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Are you concerned about collaring snow leopards?

The 15th snow leopard collared through the Panthera-SLT study in Mongolia. October 2012 Photo Panthera / SLT K. Suryawanshi.

One of the things snow leopard researchers get asked about all the time is the ethics of capturing and collaring snow leopards. Capture and collar is a research method used to study many animals in the wild but lay people often have doubts and questions about it.

Scientists would also prefer not to have to be this invasive in their study of wildlife but sometimes there are no alternatives to get information that will ultimately help towards saving an endangered species.

All reputable snow leopard research organisations like Snow Leopard Trust, Snow Leopard Conservancy and Panthera do rigorous testing of their capture and collaring methods to ensure each animal that is collared is treated safely.

Panthera recently put together this list of questions and answers on the effect of collaring on snow leopards.

They answer these questions.

What are the benefits of collaring wild snow leopards?

How do you know these collars even work? Do you test them before they go on wild snow leopards?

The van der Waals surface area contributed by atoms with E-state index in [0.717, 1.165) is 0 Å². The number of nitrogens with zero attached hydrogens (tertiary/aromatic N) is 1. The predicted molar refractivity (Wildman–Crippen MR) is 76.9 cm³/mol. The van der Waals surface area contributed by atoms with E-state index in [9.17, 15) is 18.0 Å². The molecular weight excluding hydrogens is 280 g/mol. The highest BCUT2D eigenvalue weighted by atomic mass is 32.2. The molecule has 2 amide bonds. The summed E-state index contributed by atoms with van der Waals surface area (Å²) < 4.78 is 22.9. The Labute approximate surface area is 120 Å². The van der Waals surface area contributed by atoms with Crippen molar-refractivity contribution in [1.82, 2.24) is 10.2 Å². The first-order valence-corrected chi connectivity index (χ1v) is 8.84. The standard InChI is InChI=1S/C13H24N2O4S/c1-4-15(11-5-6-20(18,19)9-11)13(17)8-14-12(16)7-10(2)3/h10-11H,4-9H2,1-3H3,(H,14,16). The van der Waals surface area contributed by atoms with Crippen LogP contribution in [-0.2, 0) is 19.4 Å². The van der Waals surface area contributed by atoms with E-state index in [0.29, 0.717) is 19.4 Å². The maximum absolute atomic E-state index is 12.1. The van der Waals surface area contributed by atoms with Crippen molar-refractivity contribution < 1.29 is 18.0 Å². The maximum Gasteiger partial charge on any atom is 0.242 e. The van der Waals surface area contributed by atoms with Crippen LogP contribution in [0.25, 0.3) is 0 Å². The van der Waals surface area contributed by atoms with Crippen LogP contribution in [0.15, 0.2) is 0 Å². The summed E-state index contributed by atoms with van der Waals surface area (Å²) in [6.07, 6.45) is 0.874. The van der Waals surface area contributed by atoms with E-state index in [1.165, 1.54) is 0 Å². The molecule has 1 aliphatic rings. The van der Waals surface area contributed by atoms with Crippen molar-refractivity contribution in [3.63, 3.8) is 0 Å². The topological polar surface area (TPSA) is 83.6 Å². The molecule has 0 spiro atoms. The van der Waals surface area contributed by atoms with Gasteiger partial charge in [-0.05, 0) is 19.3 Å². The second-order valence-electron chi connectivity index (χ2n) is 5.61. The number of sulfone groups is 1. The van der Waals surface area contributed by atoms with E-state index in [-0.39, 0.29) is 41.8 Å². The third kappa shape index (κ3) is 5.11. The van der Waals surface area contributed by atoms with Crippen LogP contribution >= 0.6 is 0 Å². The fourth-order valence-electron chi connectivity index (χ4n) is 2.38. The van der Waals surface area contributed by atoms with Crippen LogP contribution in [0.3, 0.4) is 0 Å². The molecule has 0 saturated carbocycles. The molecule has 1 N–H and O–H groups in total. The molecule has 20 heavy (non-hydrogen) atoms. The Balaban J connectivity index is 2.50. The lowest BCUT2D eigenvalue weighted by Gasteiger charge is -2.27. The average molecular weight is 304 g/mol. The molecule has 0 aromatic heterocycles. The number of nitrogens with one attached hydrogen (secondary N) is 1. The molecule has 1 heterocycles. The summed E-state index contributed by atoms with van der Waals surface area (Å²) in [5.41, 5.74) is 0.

What happens when the snow leopards are collared?

Do the collars stay on for the cats’ whole lifetime?

How big is the GPS collar?

Do GPS collars compromise the snow leopard’s ability to hunt?

Do the GPS collars affect the cats’ ability to camouflage?

Do you use any other methods to gather data about these big cats?

Please read this list for the answer to these important questions.

{ 3 comments… add one }

  • JonasM December 21, 2012, 8:37 pm

    An interesting and important question, As I can understand the collar gives very much important information about snowleopards and doesn’t have any obvious negative effects.

  • Amber May 10, 2013, 11:04 am

    Hi Sibylle! I am visiting Seattle today and tomorrow for a conference, and made a special trip to the Woodland Park Zoo to visit te snow leopards I’ve only been able to read about on their blog, and then hiked to the Snow Leopard Trust office to say hello introduce myself. I mentioned your blog, and you can imagine my surprise when they said you’d been there only hours before! Amazing! After following your blog for years, I would have been ecstatic to meet you in person. I hope your stay in Seattle has been as wonderful as mine has. :) In the mean time, you just keep on writing and I’ll be your loyal reader.

  • Sibylle May 20, 2013, 5:11 pm

    sorry I missed you in Seattle, such a shame, glad you support snow leopards, together we can make a difference and save these cats in the wild.Thanks for your support, Amber:)

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